· Saquon Barkley, RB, Penn State: Value would not be high among the reasons for his name to be written on the No. 4 card, but there would be few fans complaining the opportunity to watch the player who might be the best running back to come out of college since Adrian Peterson.
· Quenton Nelson, OG, Notre Dame: Nelson is an athletic marvel who would not only justify the early selection despite playing interior offensive line, but he would justify the Browns taking him despite having two Pro Bowl worthy guards. Sliding Joel Bitonio out to left tackle to take the place of the retired future Hall of Famer Joe Thomas could work even better with a player such as Nelson beside him.
· Denzel Ward / Minkah Fitzpatrick / Derwin James: Any of these players are worth being taken at No. 4 both in terms of talent and position value. The only reason they might not be is the depth at defensive back, which could lead to a similar player being taken with a small trade down first.
Drop it like it’s hot:
· Josh Jackson / Jaire Alexander, CB: Ah, more of those depth options in the secondary to consider.
· Derrius Guice, RB, LSU: Barkley might be the athletic freak of the class, but Guice is a better pure runner. It is difficult to label him anyone’s consolation prize.
· Harold Landry, DE, Boston College: Though not the all-around player of Chubb, might be a better fit for the Browns as he is potentially a better NFL pass rush specialist.
Round 2, Pick 1 (33 overall) and Round 2, Pick 3 (35 overall)
Go up and git ‘em:
· Isaiah Wynn / Will Hernandez, OG: If the Browns are not sold on Shon Coleman taking over at left tackle, but also do not select Quenton Nelson, then these two first-round talents might be the consolation prize and worth moving up to acquire.
· Kolton Miller / Connor Williams, OT: The other option is moving up to take a left tackle though neither is on the same level as a prospect to the players above.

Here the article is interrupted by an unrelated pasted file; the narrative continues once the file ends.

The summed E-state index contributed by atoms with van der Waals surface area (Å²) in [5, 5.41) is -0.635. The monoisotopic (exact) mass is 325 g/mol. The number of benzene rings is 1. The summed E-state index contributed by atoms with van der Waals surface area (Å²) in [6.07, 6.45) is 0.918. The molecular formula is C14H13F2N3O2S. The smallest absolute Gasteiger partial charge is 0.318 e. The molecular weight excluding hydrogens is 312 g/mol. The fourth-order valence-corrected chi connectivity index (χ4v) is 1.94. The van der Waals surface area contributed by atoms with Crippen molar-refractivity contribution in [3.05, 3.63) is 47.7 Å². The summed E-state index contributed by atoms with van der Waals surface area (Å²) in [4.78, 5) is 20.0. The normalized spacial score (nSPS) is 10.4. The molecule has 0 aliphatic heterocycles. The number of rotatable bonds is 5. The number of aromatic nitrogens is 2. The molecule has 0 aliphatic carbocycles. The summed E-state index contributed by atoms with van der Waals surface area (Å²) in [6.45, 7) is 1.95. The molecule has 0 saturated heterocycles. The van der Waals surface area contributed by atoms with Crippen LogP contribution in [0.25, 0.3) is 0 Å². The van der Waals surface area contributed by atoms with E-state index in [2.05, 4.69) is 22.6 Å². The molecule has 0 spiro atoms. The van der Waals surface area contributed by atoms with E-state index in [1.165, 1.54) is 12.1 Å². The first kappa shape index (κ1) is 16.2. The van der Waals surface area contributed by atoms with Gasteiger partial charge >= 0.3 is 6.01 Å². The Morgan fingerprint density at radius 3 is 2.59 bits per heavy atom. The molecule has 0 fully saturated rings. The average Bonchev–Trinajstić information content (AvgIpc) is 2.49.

· Maurice Hurst, DT, Michigan: Concerns of his heart condition might have him fall, but someone in the 20s is going to take the gamble of getting a Top 10 talent in the late first round.
Stay the course:
· James Daniel / Billy Price, OC: The offensive line focus continues in this portion of the draft as it is a rich portion for taking line. J.C. Tretter disappointed in 2017 and either of these options should immediately replace him as a starter (Frank Ragnow suspected to go in the first round, but not worth the Browns moving up if not helping at left tackle).
· Courtland Sutton, WR, / D.J. Moore, WR, Maryland / Anthony Miller, WR, Memphis: A receiving corps of Josh Gordon, Jarvis Landry, and Corey Coleman can work despite the depth options being less than ideal. Moving Coleman to be one of those depth options with a legitimate outside receiving threat taken in the draft to allow Landry to stay in his comfortable slot, sounds much more like it.
· Ronald Jones, RB, USC / Sony Michel, RB, Georgia / Kerryon Johnson, RB, Auburn: If the Browns do not wind up with Barkley or Guice in the first round, then expect them to draft a runner at some point though Dorsey’s previous drafts suggest No. 33 and No. 35 could be too early.
Drop it like it’s hot:
· Isaiah Oliver, CB, Colorado: Potential to be a starter, but he might struggle to push the current group his rookie year as most non-elite rookie corners do.
· Josh Sweat, DE, Florida State: There are some long-term concerns about his knee, which underwent a brutal injury in high school, but he is a pure speed rusher who would work well in a similar role as mentioned for Landry above.
Round 2, Pick 32 (64 overall)
Go up and git ‘em:
· Darius Leonard, LB, SC State: Crazy fast linebacker who can move sideline-to-sideline and does well in coverage.
· Harrison Phillips, DT, Stanford: Great hand usage and a disruptor in the middle, which matches the style Gregg Williams desires there.
Stay the course:
· Deontay Burnett / Dante Pettis / Auden Tate: Each of these receivers might drop in a deep class of pass catchers due to small flaws in their profile (be it size, injury, or lack of elite speed) though they also possess the requisite skills to be starters or great depth in the NFL. Regardless of if the Browns take a receiver in the second round, they might double-up on another to help their overall depth given the mid-round options are a strength in this draft class.
· Greg Stroman, CB, Virginia Tech: Will drop due to his skinny frame, but he has great technique and awareness in coverage. Seems quite a cut ahead of the other corners expected to still be available.
· Royce Freeman, RB, Oregon: Huge, strong back who can block, catch, and is agile with his cuts. Could be a huge steal.
Drop it like it’s hot:
· Quin Blanding, FS, Virginia: One of the better free safety prospects in this class with good instincts and production.
· RJ McIntosh, DT, Miami: Probably capable of playing inside or outside on the defensive line. Another disruptor.